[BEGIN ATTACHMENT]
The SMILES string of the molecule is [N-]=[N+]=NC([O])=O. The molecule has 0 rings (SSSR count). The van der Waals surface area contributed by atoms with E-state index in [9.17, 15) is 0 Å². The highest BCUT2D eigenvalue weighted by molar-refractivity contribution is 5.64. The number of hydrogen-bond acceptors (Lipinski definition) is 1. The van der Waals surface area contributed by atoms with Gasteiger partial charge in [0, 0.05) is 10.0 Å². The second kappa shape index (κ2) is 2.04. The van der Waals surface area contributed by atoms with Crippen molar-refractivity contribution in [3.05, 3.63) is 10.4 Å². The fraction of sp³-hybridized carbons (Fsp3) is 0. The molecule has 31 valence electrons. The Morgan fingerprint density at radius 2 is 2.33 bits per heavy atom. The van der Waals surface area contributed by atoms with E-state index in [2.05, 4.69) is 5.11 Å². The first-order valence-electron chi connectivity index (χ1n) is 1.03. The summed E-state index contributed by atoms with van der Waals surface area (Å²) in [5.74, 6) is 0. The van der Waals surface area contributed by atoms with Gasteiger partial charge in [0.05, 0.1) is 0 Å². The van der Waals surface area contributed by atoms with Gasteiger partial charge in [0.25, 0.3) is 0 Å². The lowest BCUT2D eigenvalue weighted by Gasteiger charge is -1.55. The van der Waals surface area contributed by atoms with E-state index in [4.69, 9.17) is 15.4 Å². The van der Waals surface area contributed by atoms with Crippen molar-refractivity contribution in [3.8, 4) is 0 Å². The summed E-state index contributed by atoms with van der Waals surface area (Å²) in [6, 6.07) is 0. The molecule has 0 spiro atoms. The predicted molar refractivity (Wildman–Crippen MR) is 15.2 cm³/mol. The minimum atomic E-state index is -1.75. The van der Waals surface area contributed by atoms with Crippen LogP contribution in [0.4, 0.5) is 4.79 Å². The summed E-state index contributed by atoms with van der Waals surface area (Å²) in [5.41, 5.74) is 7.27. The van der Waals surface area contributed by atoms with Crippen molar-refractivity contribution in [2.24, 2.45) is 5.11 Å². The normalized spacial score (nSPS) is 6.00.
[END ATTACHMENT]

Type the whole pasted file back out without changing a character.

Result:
The SMILES string of the molecule is [N-]=[N+]=NC([O])=O. The molecule has 0 rings (SSSR count). The van der Waals surface area contributed by atoms with E-state index in [9.17, 15) is 0 Å². The highest BCUT2D eigenvalue weighted by molar-refractivity contribution is 5.64. The number of hydrogen-bond acceptors (Lipinski definition) is 1. The van der Waals surface area contributed by atoms with Gasteiger partial charge in [0, 0.05) is 10.0 Å². The second kappa shape index (κ2) is 2.04. The van der Waals surface area contributed by atoms with Crippen molar-refractivity contribution in [3.05, 3.63) is 10.4 Å². The fraction of sp³-hybridized carbons (Fsp3) is 0. The molecule has 31 valence electrons. The Morgan fingerprint density at radius 2 is 2.33 bits per heavy atom. The van der Waals surface area contributed by atoms with E-state index in [2.05, 4.69) is 5.11 Å². The first-order valence-electron chi connectivity index (χ1n) is 1.03. The summed E-state index contributed by atoms with van der Waals surface area (Å²) in [5.74, 6) is 0. The van der Waals surface area contributed by atoms with Gasteiger partial charge in [0.05, 0.1) is 0 Å². The van der Waals surface area contributed by atoms with Gasteiger partial charge in [0.25, 0.3) is 0 Å². The lowest BCUT2D eigenvalue weighted by Gasteiger charge is -1.55. The van der Waals surface area contributed by atoms with E-state index in [4.69, 9.17) is 15.4 Å². The van der Waals surface area contributed by atoms with Crippen molar-refractivity contribution in [3.8, 4) is 0 Å². The summed E-state index contributed by atoms with van der Waals surface area (Å²) in [6, 6.07) is 0. The molecule has 0 spiro atoms. The predicted molar refractivity (Wildman–Crippen MR) is 15.2 cm³/mol. The minimum atomic E-state index is -1.75. The van der Waals surface area contributed by atoms with Crippen LogP contribution in [0.4, 0.5) is 4.79 Å². The summed E-state index contributed by atoms with van der Waals surface area (Å²) in [5.41, 5.74) is 7.27. The van der Waals surface area contributed by atoms with Crippen molar-refractivity contribution in [2.24, 2.45) is 5.11 Å². The normalized spacial score (nSPS) is 6.00.